Console.WriteLine(“Command has finished: {0}”, e.ToTraceString());
};   // …

To enable tracing globally for all connections (to both console and a log file):

EFTracingProviderConfiguration.LogToConsole = true;
EFTracingProviderConfiguration.LogToFile = “MyLogFile.txt”

Caching Example

In order to use caching using InMemoryCache implementation, you must create global instances of your cache and caching policy objects:

ICache cache = new InMemoryCache();
CachingPolicy cachingPolicy = CachingPolicy.CacheAll;

In order to use caching with Velocity CTP3, you must create DataCache object and pass it to VelocityCache constructor.

private static ICache CreateVelocityCache(bool useLocalCache)
DataCacheServerEndpoint endpoint = new DataCacheServerEndpoint(“localhost”, 22233, “DistributedCacheService”);
DataCacheFactory fac = new DataCacheFactory(new DataCacheServerEndpoint[] { endpoint }, useLocalCache, useLocalCache);

return new VelocityCache(fac.GetCache(“Velocity”));

Now in order to use either of the caches we need to set up Cache and CachingPolicy properties on the context:

using (var context = new ExtendedNorthwindEntities())
// set up caching
context.Cache = cache;
context.CachingPolicy = cachingPolicy;   // …

Configuring Providers

Provider Registration

Before a provider can work with Entity Framework it must be registered, either in machine.config file or in application configuration file. Configuration for each provider specifies the factory class and gives it three names, two of which are human-readable name and one – provider invariant name is used to refer to the provider in the connection string and SSDL.

Configuration for the providers included in the sample looks like this:

<add name=”EF Caching Data Provider”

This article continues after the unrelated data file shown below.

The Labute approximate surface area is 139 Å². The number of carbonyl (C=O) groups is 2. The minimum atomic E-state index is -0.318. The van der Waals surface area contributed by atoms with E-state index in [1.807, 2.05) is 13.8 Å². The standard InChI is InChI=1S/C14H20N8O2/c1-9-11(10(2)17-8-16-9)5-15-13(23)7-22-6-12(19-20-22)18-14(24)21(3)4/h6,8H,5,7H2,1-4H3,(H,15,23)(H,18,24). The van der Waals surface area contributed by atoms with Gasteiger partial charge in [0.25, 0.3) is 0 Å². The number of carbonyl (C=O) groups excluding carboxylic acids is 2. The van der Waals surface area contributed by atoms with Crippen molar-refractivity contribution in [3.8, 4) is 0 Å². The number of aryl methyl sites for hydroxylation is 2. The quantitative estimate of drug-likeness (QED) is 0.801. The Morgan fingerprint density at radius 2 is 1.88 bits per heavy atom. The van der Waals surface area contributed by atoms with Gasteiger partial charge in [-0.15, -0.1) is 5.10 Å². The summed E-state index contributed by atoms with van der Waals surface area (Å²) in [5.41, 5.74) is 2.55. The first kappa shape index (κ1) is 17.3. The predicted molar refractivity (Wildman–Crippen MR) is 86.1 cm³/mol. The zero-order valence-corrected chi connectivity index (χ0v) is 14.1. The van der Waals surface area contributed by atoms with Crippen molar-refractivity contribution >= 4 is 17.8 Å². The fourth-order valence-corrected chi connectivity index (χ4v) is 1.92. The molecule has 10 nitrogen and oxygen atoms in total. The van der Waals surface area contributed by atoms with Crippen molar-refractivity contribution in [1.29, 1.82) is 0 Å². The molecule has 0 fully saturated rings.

description=”Caching Provider Wrapper”
type=”EFCachingProvider.EFCachingProviderFactory, EFCachingProvider, Version=, Culture=neutral, PublicKeyToken=def642f226e0e59b” />
<add name=”EF Tracing Data Provider”
description=”Tracing Provider Wrapper”
type=”EFTracingProvider.EFTracingProviderFactory, EFTracingProvider, Version=, Culture=neutral, PublicKeyToken=def642f226e0e59b” />
<add name=”EF Generic Provider Wrapper”
description=”Generic Provider Wrapper”
type=”EFProviderWrapperToolkit.EFProviderWrapperFactory, EFProviderWrapperToolkit, Version=, Culture=neutral, PublicKeyToken=def642f226e0e59b” />


This XML fragment can be copied/pasted into any project which needs to use EF provider wrappers or put in the machine.config to be shared by all applications.

Injecting into provider chain

In order to inject the provider into the provider chain, you have to modify SSDL files for your project as well as the connection string. There are two ways to do so: automated (which requires application code changes) or manual which can be done externally just by changing configuration file and SSDL file.

In order to create an EntityConnection with injected wrapped providers, you can use the provided helper method:

connection = EntityConnectionWrapperUtils.CreateEntityConnectionWithWrappers(
connectionString, “EFTracingProvider”, “EFCachingProvider”)

You can then pass connection to ObjectContext constructor or use the connection to run ESQL queries as usual.

Alternative injection method

If you cannot change the application code, you have to make the modifications manually, which involves changing SSDL file and the connection string. Let’s take a quick look to see what SSDL and connection string look like today: The provider name is specified in the Provider attribute of the <Schema/> element: